23.7 C
New York
Friday, March 17, 2023

Record-breaking temperatures forecast as heat wave blasts across U.S.

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Tens of millions of Americans are living under extreme heat warnings and warnings as forecasters warn of “dangerously hot” over the next 24 hours.

“Multiple record highs are forecast to be bound and/or broken today in the Northeast,” the National Weather Service said in a Sunday bulletin on the expected heatwave. will last through Tuesday. Taking into account humidity, the bulletin said mercury could reach between 105 and 110 degrees Fahrenheit.

Extreme heat warnings have been issued for large swaths of Pennsylvania, Delaware and New Jersey, the bulletin said.

“Excessive heat and humidity significantly increases the likelihood of heat-related illnesses, especially for people who work or participate in outdoor activities,” according to the National Weather Service.

From the Southern Plains to the Northeast, the heat will feel “extremely oppressive,” especially in Washington, DC, New York City and Boston, the NWS said. tweet. In Boston, forecasters had predicted a peak of 99 degrees, which would break daily records.

There has been one death from the heat in New York. The city’s chief medical examiner said hypertensive cardiovascular disease and pulmonary emphysema were listed as contributing conditions. No other details about the victim were immediately available.

Nicole Brown wipes sweat from her face during a heatwave near the National Mall in Washington, DC, on Friday.Nathan Howard / AP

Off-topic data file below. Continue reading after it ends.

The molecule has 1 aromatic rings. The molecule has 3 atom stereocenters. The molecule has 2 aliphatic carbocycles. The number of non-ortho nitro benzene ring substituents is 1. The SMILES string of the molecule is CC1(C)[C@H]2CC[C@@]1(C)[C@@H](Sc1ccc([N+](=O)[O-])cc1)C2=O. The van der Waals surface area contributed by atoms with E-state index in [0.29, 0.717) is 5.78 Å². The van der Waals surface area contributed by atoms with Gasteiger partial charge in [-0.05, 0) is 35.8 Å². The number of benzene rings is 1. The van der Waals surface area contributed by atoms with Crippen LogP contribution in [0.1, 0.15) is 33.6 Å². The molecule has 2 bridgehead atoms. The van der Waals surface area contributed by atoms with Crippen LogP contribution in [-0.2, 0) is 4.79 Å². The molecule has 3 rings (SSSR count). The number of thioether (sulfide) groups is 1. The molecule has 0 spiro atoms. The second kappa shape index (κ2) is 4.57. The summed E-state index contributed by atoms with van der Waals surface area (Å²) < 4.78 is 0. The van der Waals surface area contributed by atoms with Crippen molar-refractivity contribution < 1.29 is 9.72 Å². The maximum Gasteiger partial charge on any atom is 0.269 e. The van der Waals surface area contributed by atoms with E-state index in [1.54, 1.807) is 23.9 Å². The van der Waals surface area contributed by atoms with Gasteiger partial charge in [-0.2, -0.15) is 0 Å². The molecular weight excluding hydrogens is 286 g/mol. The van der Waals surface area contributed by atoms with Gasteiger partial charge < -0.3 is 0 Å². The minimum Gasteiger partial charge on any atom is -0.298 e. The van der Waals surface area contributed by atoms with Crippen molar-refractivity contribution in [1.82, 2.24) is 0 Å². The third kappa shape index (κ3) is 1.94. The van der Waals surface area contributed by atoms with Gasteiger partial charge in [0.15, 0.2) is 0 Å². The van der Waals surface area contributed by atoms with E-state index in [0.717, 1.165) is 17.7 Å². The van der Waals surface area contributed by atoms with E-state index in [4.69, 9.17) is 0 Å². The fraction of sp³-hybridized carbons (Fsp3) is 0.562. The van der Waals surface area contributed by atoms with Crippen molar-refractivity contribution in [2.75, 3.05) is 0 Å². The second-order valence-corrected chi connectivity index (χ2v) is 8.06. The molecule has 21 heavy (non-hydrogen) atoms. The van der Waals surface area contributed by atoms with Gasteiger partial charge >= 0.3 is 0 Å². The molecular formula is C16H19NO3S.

In a later news release, the NWS said 85 million Americans were given extreme heat warnings and heat warnings on Sunday. In the US, heatwaves kill more people annually than any other type of weather phenomenon.

The sweltering heat is also extending from central Kansas and Oklahoma to the Middle Mississippi valley, where there have been multiple high-temperature announcements and some extreme heat warnings, the NWS said.

Temperatures could soar as high as 111 degrees in parts of Oklahoma, including Tulsa, and thermometers could hit the hundreds in Las Vegas and many cities in Texas.

Southern and western states have been particularly hard hit with flash droughts. According to the US Drought Monitor, more than 63.2% of the country is currently “extraordinarily dry”, affecting livestock and agricultural products.

A woman filling an ice chest
Brenda Puritt builds an ice chest outside her family home during Thursday’s heatwave in Houston. Brandon Bell / Getty Images

Farther north and west, “daily record highs” are possible from Northern California to the Portland and Seattle metro areas next Tuesday and a “prolonged heatwave” set to kick in. Sunday and peaked in the second half of the week, the NWS said.

The latest weather warning comes after multiple heat emergencies were declared earlier this week, including in Philadelphia, where air-cooled buses were parked and public libraries extended hours for people to cool off from the heat. Boston and Washington have activated similar plans.

Kim Knowlton, clinical assistant professor of environmental health sciences at Columbia University, told NBC News earlier this week: “Climate change is driving these terrible heat waves almost beyond belief. and we are still not used to them.

Alex Ruane, a researcher at NASA’s Goddard Institute for Space Studies, told Reuters that as the world warms, “it takes fewer natural anomalies to push us into extreme heat categories.”

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“Because we’re close to those thresholds, you’re more likely to get more than one heatwave at a time. We are seeing this in the United States,” she said.

Forecasters say conditions will remain largely the same until Monday night, when a frigid front is expected to bring some relief to the Northeast and Midwest.

But they added that “unusually hot temperatures” will persist throughout the week – and possibly early next week in parts of the southern Delta.
















I am passionate about journalism and using new technology to spread news. I am also interested in politics and economics, and I am always looking for ways to make a difference in the world. I am the CEO of Janaseva News, and I am 24 years old.

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